Imelda Staunton wins theatre award for Gypsy musical performance
Imelda Staunton has won best performance in a musical for her role in Gypsy at the UK Theatre Awards 2015.
The show is loosely based on famous striptease artist Gypsy Rose Lee and features music by Jule Styne and lyrics by Stephen Sondheim.
The acclaimed 59-year-old plays Momma Rose, the archetypal showbusiness mother, in the production which transferred to London's West End after a successful run in Chichester.
Reviews for Gypsy, which also won best musical production at the UK Theatre Awards, have been very good, but critics have especially lauded Staunton's performance.
Variety said the 59-year-old gives "a helluva performance" and The Guardian hailed " a superb piece of acting".
The UK Theatre Awards honour outstanding achievement in performing, producing and management in theatres throughout the country, the only awards ceremony to do so.
Dame Eileen Atkins was awarded the prestigious Gielgud Award for excellence in the dramatic arts.
The veteran of stage and screen is best known for co-creating Upstairs Downstairs and The House Of Eliott with Jean Marsh. Dame Eileen has worked across theatre, film and television since the 1950s.
Choreographer Matthew Bourne received The Stage award for outstanding contribution to British theatre.
The awards were presented at London's historic Guildhall, with a performance from the cast of The Secret Diary Of Adrian Mole and appearances from guest presenters.
Other winners included Gary Owen's Iphigenia In Splott which took home best new play.
Best performance in a play was shared by Polly Lister for Abigail's Party and Joel MacCormack for Each His Own Wilderness.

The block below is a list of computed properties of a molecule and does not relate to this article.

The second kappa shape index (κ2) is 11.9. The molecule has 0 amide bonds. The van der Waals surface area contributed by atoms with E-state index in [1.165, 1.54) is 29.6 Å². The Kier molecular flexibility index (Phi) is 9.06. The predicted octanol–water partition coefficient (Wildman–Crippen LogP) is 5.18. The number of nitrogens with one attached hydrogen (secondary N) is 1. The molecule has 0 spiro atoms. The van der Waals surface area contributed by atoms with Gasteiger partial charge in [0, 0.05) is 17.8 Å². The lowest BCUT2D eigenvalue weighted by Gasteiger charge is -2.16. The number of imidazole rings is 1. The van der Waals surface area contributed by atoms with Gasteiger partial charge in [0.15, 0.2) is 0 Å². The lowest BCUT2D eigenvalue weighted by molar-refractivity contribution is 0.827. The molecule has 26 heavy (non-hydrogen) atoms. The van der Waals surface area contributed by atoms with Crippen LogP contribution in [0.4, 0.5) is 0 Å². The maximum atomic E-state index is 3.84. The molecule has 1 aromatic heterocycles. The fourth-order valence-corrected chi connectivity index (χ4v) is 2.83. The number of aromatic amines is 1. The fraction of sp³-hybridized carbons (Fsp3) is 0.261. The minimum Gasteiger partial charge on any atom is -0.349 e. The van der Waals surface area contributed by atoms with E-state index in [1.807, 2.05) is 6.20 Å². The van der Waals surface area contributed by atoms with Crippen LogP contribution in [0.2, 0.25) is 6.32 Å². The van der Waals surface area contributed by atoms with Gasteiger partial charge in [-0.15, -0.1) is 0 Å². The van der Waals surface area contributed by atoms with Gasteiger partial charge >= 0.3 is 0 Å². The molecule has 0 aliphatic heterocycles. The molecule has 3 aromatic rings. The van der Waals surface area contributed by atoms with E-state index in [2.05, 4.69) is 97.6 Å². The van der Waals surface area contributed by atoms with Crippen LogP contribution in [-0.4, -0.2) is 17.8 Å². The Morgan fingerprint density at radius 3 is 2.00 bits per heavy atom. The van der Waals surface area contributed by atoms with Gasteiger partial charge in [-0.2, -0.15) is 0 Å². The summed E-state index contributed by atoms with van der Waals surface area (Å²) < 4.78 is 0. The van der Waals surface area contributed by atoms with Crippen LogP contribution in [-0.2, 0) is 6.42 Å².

The award for best supporting performance was given to Justine Mitchell in For Services Rendered.
Ned Bennett received the award for best director for Pomona, while best touring production was won by Twelfth Night, a co-production between English Touring Theatre and Sheffield Theatres.
Best show for children and young people went to Running Wild, a Chichester Festival Youth Theatre production.
Best design was won by Dick Bird, Timothy Bird and Paul Keogan for The Hudsucker Proxy.
The Clothworkers' Theatre Award, given as part of The Clothworkers' Foundation's five-year £1.25 million programme to support the dramatic arts, was given to York Theatre Royal.
Rachel Tackley, president of UK Theatre, said: "The winners of this year's awards clearly demonstrate the creative strength and vibrancy of theatre across the whole of the United Kingdom. Theatres are an integral part of our local communities and these awards not only celebrate performers and theatre makers but also the venues and the teams that run them.
"At a time when national and local arts funding is under severe threat, it is more important than ever that we celebrate the incredible work our theatres are producing."
A full list of winners is available online at www.uktheatre.org/awards